Digital Change

The Robots Are Coming

Excerpt from Introduction:

From self-driving cars to robot care workers, stories about machine learning and artificial intelligence seem to dominate every magazine and news website.

But the fact is, despite the ‘Tomorrow’s World’ speculation in some parts of the media, the impact of robotics owes a lot less to science fiction than it does to years of incremental development by business software engineers and IT system providers.

Nevertheless, misconceptions about robotics in the workplace persist. Among them, worries about wholesale job losses and the cost and practicality of implementing autonomous intelligent systems. In this article, we’ll look at the reality behind these and other issues surrounding robotic technology, and how the Public Sector can adapt and take advantage of the many benefits it offers.

The_Robots_Are_Coming.pdf (2.5 MB)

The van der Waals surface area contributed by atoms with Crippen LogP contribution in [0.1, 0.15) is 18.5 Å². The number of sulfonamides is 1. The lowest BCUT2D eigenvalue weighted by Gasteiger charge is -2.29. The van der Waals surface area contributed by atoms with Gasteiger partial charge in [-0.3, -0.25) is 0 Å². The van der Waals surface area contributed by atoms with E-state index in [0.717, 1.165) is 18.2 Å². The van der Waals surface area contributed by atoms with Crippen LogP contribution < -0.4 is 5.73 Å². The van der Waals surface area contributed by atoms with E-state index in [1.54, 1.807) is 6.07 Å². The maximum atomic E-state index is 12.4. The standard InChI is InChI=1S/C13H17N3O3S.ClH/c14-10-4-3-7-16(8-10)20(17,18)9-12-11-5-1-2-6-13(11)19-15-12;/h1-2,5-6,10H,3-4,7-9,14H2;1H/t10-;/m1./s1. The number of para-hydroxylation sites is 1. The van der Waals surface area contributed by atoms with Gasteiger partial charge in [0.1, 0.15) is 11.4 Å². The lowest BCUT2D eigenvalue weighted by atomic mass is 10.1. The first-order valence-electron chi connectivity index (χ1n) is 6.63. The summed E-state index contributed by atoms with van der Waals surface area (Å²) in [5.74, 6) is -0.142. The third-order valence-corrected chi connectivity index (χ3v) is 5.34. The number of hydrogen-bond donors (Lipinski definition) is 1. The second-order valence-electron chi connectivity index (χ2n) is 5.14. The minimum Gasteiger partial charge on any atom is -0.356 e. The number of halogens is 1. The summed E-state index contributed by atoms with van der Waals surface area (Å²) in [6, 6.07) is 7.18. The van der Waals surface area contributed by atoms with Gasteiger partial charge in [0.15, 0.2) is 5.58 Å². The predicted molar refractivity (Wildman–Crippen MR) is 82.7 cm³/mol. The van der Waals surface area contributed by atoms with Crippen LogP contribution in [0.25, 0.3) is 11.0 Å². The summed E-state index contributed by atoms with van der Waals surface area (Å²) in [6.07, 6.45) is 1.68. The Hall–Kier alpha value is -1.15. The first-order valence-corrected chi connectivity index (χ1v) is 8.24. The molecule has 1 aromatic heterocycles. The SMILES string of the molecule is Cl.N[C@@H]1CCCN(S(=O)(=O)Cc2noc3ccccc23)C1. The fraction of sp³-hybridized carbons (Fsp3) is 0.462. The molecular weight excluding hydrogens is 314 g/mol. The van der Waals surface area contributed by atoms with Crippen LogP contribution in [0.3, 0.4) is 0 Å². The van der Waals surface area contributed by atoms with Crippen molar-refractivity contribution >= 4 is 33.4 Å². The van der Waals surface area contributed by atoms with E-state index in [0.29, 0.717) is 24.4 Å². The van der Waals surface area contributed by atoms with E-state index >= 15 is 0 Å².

The Cultural Levers of Growth in the Digital Age

Managing organizational culture to drive digital transformation is no easy task. It requires more of everything: more planning, more flexibility and more empowerment for employees.

Even in the new millennium, as technology drives the fastest rate of change the business world has ever seen, businesses are still run by humans. Businesses don’t change. Humans change and then humans change the business. Prophet’s global research, led by our Organization & Culture practice, reveals the specific and most fundamental actions leaders must take to drive the human aspects of organizational transformation and to catalyse business growth in the Digital Age. We also uncovered five key cultural levers that will help accelerate change.

Prophet_Cultural_Growth_Levers_Report.pdf (1.3 MB)

Great topic Michelle. RPA (Robotic process automation), there is great variance to measuring success today so far for organizational automation. “Automating a bad process can make it worse” as mentioned in Gartner’s report who also state that 50% of US healthcare providers will invest in RPA over the next 3 years but not just as standalone systems.
Is there guidance in place on how to govern or evaluate their usage at this stage? So is it too early - yet?

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